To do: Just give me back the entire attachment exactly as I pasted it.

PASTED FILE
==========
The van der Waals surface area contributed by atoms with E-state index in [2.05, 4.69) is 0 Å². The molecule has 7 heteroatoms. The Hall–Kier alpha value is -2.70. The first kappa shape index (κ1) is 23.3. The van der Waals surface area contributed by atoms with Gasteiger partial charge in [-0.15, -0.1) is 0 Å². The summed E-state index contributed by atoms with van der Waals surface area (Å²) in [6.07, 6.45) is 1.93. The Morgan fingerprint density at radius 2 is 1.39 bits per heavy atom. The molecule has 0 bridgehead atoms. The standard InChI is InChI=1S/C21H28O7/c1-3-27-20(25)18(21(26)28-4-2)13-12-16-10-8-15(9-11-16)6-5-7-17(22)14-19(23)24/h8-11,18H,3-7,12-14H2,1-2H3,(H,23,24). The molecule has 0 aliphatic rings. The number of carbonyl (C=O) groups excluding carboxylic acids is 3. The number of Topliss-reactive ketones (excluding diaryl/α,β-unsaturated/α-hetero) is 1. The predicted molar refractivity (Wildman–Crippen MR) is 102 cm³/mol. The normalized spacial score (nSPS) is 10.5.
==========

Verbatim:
The van der Waals surface area contributed by atoms with E-state index in [2.05, 4.69) is 0 Å². The molecule has 7 heteroatoms. The Hall–Kier alpha value is -2.70. The first kappa shape index (κ1) is 23.3. The van der Waals surface area contributed by atoms with Gasteiger partial charge in [-0.15, -0.1) is 0 Å². The summed E-state index contributed by atoms with van der Waals surface area (Å²) in [6.07, 6.45) is 1.93. The Morgan fingerprint density at radius 2 is 1.39 bits per heavy atom. The molecule has 0 bridgehead atoms. The standard InChI is InChI=1S/C21H28O7/c1-3-27-20(25)18(21(26)28-4-2)13-12-16-10-8-15(9-11-16)6-5-7-17(22)14-19(23)24/h8-11,18H,3-7,12-14H2,1-2H3,(H,23,24). The molecule has 0 aliphatic rings. The number of carbonyl (C=O) groups excluding carboxylic acids is 3. The number of Topliss-reactive ketones (excluding diaryl/α,β-unsaturated/α-hetero) is 1. The predicted molar refractivity (Wildman–Crippen MR) is 102 cm³/mol. The normalized spacial score (nSPS) is 10.5.